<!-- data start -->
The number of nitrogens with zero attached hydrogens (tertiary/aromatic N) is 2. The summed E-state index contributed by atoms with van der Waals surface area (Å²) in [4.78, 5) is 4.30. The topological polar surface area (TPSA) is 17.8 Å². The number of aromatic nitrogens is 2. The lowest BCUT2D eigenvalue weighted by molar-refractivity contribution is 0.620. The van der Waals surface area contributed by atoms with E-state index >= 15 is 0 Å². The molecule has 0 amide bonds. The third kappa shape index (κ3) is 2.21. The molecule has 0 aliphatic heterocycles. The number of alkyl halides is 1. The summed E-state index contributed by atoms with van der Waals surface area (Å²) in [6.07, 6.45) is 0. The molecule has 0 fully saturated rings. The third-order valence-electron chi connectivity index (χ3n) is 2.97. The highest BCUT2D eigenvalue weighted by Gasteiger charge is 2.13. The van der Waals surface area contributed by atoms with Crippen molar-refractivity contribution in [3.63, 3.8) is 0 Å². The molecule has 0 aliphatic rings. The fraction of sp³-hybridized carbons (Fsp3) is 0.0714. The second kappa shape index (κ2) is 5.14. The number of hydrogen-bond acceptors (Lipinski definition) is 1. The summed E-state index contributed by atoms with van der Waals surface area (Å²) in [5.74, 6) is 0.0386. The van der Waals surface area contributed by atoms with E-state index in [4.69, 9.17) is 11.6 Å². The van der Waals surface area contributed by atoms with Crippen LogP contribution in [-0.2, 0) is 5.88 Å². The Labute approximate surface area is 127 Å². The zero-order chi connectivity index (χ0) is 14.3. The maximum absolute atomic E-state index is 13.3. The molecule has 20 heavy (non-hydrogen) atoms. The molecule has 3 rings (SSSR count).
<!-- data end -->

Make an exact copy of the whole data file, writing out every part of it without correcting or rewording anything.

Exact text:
The number of nitrogens with zero attached hydrogens (tertiary/aromatic N) is 2. The summed E-state index contributed by atoms with van der Waals surface area (Å²) in [4.78, 5) is 4.30. The topological polar surface area (TPSA) is 17.8 Å². The number of aromatic nitrogens is 2. The lowest BCUT2D eigenvalue weighted by molar-refractivity contribution is 0.620. The van der Waals surface area contributed by atoms with E-state index >= 15 is 0 Å². The molecule has 0 amide bonds. The third kappa shape index (κ3) is 2.21. The molecule has 0 aliphatic heterocycles. The number of alkyl halides is 1. The summed E-state index contributed by atoms with van der Waals surface area (Å²) in [6.07, 6.45) is 0. The molecule has 0 fully saturated rings. The third-order valence-electron chi connectivity index (χ3n) is 2.97. The highest BCUT2D eigenvalue weighted by Gasteiger charge is 2.13. The van der Waals surface area contributed by atoms with Crippen molar-refractivity contribution in [3.63, 3.8) is 0 Å². The molecule has 0 aliphatic rings. The fraction of sp³-hybridized carbons (Fsp3) is 0.0714. The second kappa shape index (κ2) is 5.14. The number of hydrogen-bond acceptors (Lipinski definition) is 1. The summed E-state index contributed by atoms with van der Waals surface area (Å²) in [5.74, 6) is 0.0386. The van der Waals surface area contributed by atoms with E-state index in [4.69, 9.17) is 11.6 Å². The van der Waals surface area contributed by atoms with Crippen LogP contribution in [-0.2, 0) is 5.88 Å². The Labute approximate surface area is 127 Å². The zero-order chi connectivity index (χ0) is 14.3. The maximum absolute atomic E-state index is 13.3. The molecule has 20 heavy (non-hydrogen) atoms. The molecule has 3 rings (SSSR count).